So, you have your brand new WHS version 1 box up and running and want to access WHS from other PCs on your network. Today we take a look at how to install the WHS Connector software so can control the server and its functions.
By installing WHS Connector software on the other Windows PCs on your network, it allows you to connect to WHS, backup your computer(s) nightly, monitor PC health, Setup User Accounts, and remotely administer the server.
Install WHS Connector Software
For this tutorial we’ll be connecting a Windows 7 Home Premium 32-bit computer to WHS Version 1 with Power Pack 3.
Probably the easiest way to install the software is directly from the server. In Windows 7 open up Network and you should see your server listed.
If you don’t see it listed, make sure Network Discovery is enabled in Windows 7. There should be a small bar that appears asking if you want to enable it. Or you can right-click on Network >> Properties >> Change advanced sharing settings. Then select Turn on network discovery.
Double click on your server icon and open the Software shared folder. From there you should see the Home Server Connector Software folder and double click on Setup.exe.
The Windows Home Server Connector wizard kicks off…
Accept the MS EULA then wait while the Connector is installed.
It only takes a few moments to complete, and when it’s done you’ll be prompted to enter in your server password.
Then you’ll get the option to wake up the computer to back it up or not. This is entirely up to you, but there have been problems reported about putting the computer back to Sleep or Hibernate mode after a backup is finished. You might want to experiment a bit with this setting. You can always change it later.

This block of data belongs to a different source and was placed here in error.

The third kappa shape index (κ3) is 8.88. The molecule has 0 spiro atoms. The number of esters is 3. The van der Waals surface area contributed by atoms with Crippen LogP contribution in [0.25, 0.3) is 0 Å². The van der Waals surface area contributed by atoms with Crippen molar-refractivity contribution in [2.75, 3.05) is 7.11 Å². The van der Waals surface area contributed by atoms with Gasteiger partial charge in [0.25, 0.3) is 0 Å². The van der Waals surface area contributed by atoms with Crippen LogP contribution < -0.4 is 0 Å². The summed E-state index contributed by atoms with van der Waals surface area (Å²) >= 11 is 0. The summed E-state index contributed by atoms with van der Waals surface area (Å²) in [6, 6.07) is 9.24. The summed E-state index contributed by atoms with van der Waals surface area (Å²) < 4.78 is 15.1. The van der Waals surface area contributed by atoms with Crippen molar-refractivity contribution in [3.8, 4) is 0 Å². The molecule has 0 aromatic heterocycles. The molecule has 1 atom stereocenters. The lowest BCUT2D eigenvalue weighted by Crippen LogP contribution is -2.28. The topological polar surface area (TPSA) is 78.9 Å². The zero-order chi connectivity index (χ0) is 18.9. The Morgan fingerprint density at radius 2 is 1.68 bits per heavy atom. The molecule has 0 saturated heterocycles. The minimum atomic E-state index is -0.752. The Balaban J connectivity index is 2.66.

When it’s successfully configured you’ll see the following screen. Click Next and hit finish on the installation successful screen.
Now you’ll see the Windows Home Server Console icon in the Notification Area on your Taskbar. You can right-click on it and change a few options, backup your PC manually, and use it to launch the WHS Console. Also notice on the Context Menu that you can uncheck waking the computer up for backups.
You’ll also find an icon to launch the WHS Console in your Start Menu which you can pin to the Taskbar for easy access.
The first time you launch the Console you’ll be prompted to enter the WHS password again and you can check to have it remember the password as well.
Now you can start exploring the WHS Console and checking your storage space, start backups, add users, manage shared folders and more…which we’ll be covering in more WHS 101 tutorials coming soon!